Three pot stores get green light

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The number of cannabis retailers in Medicine Hat is set to double as provincial regulators have approved another batch of licences.

It brings the local number of outlets to six, including four on or near a six-block stretch of S. Railway Street.

The locations could be open in early May, about six months after the first stores were approved.

About 20 prospective operators have applied for local permits, but supply issues halted new provincial licences.

Many applicants have rented space since the summer, and have completed renovations and security upgrades that are a precondition of securing a licence.

After the wait, local owner of “the Leaf” is excited to get underway.

“It’s been stressful to have all this overhead, no income and no timeline on (application) approvals,” said Pam Carriere, a principal at the outlet at 699 Kingsway Ave.

That location is among 24 new licences released by the province.

“We all knew we were taking a risk … I feel really good, but still feel bad for those (applicants) who are waiting.”

Another new licence-holder, Hat Cannabis, Inc., will operate at 646 S. Railway, a former stereo shop, near the intersection with Kingsway Avenue.

Rebekka Leidl is part of a local ownership group that will operate Hat Cannabis. It incorporated one year ago and went through four potential locations before finding an amenable landlord and spot that fit with city zoning.

New licences also show the sector is concentrating somewhat in the centre of the city.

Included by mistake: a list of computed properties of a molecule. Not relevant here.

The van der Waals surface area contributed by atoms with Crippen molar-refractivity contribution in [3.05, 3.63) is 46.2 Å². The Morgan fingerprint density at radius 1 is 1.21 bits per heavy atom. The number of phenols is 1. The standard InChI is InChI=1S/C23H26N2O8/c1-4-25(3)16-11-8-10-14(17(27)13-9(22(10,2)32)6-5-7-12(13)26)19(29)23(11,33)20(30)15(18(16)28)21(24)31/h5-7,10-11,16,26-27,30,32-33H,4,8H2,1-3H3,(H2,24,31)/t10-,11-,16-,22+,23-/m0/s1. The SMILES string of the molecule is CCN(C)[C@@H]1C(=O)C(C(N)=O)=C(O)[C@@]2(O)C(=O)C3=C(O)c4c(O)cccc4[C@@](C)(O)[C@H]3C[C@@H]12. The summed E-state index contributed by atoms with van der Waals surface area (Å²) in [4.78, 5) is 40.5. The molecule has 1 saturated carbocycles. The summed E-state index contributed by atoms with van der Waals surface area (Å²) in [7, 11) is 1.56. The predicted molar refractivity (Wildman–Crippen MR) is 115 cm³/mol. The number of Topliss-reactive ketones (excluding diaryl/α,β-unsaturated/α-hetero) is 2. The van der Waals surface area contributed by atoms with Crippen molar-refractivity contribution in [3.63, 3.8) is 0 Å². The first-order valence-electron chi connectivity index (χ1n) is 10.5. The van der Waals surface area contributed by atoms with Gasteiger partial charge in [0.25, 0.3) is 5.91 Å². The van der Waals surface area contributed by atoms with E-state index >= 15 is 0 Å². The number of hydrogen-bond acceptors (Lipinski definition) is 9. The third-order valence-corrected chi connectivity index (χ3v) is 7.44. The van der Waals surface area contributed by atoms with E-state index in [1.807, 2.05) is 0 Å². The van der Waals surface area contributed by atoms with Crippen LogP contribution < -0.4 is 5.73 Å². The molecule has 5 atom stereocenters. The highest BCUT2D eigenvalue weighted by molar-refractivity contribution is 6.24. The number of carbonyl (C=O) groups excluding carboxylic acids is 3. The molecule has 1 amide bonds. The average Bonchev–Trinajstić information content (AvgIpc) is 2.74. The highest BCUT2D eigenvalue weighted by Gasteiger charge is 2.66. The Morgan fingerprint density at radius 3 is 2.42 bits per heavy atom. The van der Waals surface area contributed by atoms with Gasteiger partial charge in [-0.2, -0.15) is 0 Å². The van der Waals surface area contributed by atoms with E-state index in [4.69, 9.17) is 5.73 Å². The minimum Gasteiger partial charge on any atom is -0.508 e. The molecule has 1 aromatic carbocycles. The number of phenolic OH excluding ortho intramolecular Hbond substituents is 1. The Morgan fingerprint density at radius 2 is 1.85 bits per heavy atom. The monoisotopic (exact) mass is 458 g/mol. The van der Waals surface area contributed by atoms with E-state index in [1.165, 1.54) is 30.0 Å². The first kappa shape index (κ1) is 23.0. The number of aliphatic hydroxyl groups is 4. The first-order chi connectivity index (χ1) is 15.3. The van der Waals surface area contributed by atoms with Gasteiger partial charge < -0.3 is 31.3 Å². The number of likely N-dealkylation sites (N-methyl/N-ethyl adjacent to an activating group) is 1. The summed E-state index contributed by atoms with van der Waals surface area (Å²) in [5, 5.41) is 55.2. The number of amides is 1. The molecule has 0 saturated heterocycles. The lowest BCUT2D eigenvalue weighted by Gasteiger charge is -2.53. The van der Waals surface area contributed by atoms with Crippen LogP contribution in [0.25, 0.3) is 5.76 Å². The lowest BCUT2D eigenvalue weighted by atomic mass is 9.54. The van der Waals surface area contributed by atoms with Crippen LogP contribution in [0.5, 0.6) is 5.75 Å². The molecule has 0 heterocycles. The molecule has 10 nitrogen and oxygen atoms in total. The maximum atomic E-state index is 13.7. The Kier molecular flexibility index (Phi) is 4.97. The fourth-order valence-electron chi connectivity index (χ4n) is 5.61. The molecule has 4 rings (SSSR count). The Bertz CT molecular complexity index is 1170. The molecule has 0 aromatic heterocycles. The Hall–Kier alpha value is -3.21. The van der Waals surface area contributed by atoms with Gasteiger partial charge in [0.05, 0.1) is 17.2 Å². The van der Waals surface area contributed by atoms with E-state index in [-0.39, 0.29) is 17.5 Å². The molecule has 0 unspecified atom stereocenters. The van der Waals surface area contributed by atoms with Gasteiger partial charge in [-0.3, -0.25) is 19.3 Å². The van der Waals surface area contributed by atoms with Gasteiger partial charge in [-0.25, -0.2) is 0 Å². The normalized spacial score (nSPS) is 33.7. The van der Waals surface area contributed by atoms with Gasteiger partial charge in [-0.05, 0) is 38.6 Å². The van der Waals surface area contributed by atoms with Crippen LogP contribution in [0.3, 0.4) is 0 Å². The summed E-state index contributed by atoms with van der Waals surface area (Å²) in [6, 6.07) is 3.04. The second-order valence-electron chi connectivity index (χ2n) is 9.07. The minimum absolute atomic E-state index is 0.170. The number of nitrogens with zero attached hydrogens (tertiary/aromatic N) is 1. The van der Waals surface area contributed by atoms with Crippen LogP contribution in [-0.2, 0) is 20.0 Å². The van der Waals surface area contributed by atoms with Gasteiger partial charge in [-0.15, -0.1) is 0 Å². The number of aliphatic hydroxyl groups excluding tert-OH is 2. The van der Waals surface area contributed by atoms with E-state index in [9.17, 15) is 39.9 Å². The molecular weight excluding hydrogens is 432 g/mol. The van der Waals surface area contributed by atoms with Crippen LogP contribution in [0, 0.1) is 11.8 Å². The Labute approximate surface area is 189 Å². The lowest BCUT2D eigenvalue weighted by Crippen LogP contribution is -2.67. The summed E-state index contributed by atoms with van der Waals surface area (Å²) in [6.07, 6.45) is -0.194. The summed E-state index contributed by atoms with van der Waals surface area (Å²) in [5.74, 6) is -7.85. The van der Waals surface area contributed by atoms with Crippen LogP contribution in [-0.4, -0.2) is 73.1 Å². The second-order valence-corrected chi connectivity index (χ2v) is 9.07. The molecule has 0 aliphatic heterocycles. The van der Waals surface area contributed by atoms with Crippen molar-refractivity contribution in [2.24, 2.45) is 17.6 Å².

“It’s a problem with the zoning,” said Leidl. “There are five zones and only so many buildings that are appropriate.”

Local zoning regulating where cannabis stores could locate was approved last summer, including required distances from schools and health-care facilities, but with no restriction for distances from other such retailers.

An overlay map of allowable zones includes addresses on most major corridors, the downtown core and other substantial commercial areas.

Both business women predicted competition could be intense, but chalked it up to business in a new sector.

Two existing locations on the S. Railway were in operation on Oct. 16 – the day the prohibition on recreation marijuana-use was lifted.

Leidl says she and her partners were well advanced on store upgrades last fall, and they’ve been waiting patiently for the chance to open for business. She figures they could open with stock in mid-May.

“We were very close when they put the moratorium (on new licences) in last fall, and we were very disappointed,” said Leidl.

Westside Weed, an original entry into the marketplace, has been open for six months on S. Railway near the Allowance Avenue overpass.

Green Exchange sits closer to the city core on the 300 block of the S. Railway.

Waldo’s 420, located in the southwest industrial area, was also licensed and open for business last October.

Newly-approved “Green Light” is set to open in a storefront in a commercial strip on Box Springs Boulevard in the city’s northwest.

In the latest batch of licences, the total number of outlets in Alberta rose from 75 to 101. That increase includes a second store in Brooks and a seventh in Lethbridge.

Applications for store locations in Redcliff numbered two in early January, but their status is unknown.

Despite delays, Alberta leads the country in getting private cannabis outlets up and running.

The City of Toronto has one operating shop among five approved locations.

In Saskatchewan, 28 stores are operating in 16 municipalities, including Swift Current, but not yet Maple Creek, where a licence was awarded by the province last year.

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